Studying for exams, learning how to memorize and recall information are imperative to success in school. Planning skills and task management skills (i.e. completion of assignments) is also imperative to academic success.

Career Success

If someone has poor executive functioning skills in the area of planning and task execution, then career success will be limited.

When assigned a work project, the individual with poor planning skills may wait until the last minute to prepare their presentation. Their poor time management and planning skills can lead to workplace failures.

Social Relationships

When a child doesn’t have good executive functioning skills which includes self-control, they may fail to see the feelings of others in the moment.

When they lose at a game, they may sulk or cry. They may also yell at their playmates when they don’t get their way. Worse yet, they can act out violently, such as hitting and biting when someone has a toy that they want. Their ability to control their impulses is poor when they have not developed good executive functioning skills.

Romantic Relationships

The man who doesn’t know how to take no for an answer when it comes to physical romantic interactions may be someone who lacks impulse control. He may know right from wrong, but he has not learned how to control his impulses. This can obviously lead to major problems in any romantic relationship.

If you don’t want a son who rapes girls (or vice versa, because that happens too), then you need to instill more than a sense of right and wrong. They must also be taught self-control and to navigate their impulses to make good decisions in heated situations.

Ways to Help Your Child Develop Executive Functioning Skills

A great deal of executive functioning skill development occurs during childhood. How a child is raised will have a big impact on whether or not they have developed good executive functioning skills by adulthood.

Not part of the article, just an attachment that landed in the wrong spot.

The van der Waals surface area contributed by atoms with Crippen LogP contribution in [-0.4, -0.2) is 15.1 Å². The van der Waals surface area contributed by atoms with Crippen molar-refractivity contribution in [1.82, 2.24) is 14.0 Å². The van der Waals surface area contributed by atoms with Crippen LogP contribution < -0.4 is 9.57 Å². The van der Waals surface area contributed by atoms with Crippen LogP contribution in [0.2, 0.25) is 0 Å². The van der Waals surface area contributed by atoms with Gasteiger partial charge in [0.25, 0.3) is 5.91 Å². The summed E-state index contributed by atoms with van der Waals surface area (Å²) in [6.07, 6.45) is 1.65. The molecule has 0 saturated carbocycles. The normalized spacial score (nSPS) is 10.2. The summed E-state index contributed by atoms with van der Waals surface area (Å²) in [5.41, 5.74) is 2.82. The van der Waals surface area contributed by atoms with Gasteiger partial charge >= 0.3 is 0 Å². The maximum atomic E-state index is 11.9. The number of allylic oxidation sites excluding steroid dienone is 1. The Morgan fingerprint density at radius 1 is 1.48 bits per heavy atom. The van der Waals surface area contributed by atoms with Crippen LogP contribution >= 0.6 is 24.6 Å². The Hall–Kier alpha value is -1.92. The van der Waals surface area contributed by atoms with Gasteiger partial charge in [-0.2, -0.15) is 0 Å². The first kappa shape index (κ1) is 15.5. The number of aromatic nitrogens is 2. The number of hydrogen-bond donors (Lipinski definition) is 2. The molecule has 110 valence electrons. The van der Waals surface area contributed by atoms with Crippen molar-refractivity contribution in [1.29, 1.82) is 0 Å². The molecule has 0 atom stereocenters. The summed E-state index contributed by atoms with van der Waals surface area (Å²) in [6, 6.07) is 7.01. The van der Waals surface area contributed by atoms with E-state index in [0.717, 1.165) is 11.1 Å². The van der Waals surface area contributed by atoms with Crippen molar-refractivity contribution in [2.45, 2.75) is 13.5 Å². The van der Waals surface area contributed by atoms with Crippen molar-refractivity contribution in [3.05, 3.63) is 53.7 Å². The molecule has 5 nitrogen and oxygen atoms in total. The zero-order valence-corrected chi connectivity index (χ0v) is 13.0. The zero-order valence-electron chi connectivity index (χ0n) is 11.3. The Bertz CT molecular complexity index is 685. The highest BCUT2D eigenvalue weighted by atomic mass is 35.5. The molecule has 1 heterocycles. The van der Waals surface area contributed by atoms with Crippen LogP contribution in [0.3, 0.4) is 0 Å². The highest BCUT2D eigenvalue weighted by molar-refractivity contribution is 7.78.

1. Routines

Daily routines can help establish order and predictability. Children (and adults) benefit from routines that establish good daily habits. For example, in the morning some good habits to establish and expect from children are getting dressed, brushing their teeth, putting on their shoes, combing their hair and preparing their backpack.

Making their bed, picking up their room, and other chores are also good daily tasks to add to the routine if your child isn’t doing them already. If you wonder what kind of chores are age appropriate for your child, you can check out this posting from Focus on the Family. They have provided examples of age appropriate charts along with a free printable chore chart.

If your child has difficulty getting things done in the morning, then create a chart for them to check off their tasks as they complete them each morning. You can find charts online for purchase, such as major creative websites like Etsy. They have magnet boards that can be customized for tasks you want your child to do each morning. Amazon has a variety of these premade boards for sale.

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Just use the search terms “daily routine charts” or “morning routine charts” and you will find lots of options. If you are crafty you can easily make one yourself. Below is chart of one such product found on Amazon using the search terms I mentioned above.

    2. After School Homework Time

    Most kids do not come home from school and decide to get started on their homework. It would be great if they did! If your child does this, then you need to realize you have a unicorn. Most children need reminding about homework, especially in the early days when they first start receiving homework.

    It is helpful to set aside a specific time period after school when homework is to be completed. For example, you can set a rule that they must do it immediately after school, and they cannot use electronics or play until it is finished.

    Getting your child in the habit of doing their homework sooner than later helps with planning skills. Having a teenager who waits until 11pm on a Sunday night to start a book report that they have known about for a week is a bad habit.

    Don’t let your child become an out of control procrastinator. Start teaching them time management and planning skills early in life. You will reap the benefits too.

    Start helping them plan on getting homework done before they can play is a good policy. It also helps with developing self control, as they must get the work done before they can do something enjoyable. They learn to appreciate their electronics and free time more when they have accomplished a task (i.e. homework) to earn the right to play.

    3. Calendar/Agenda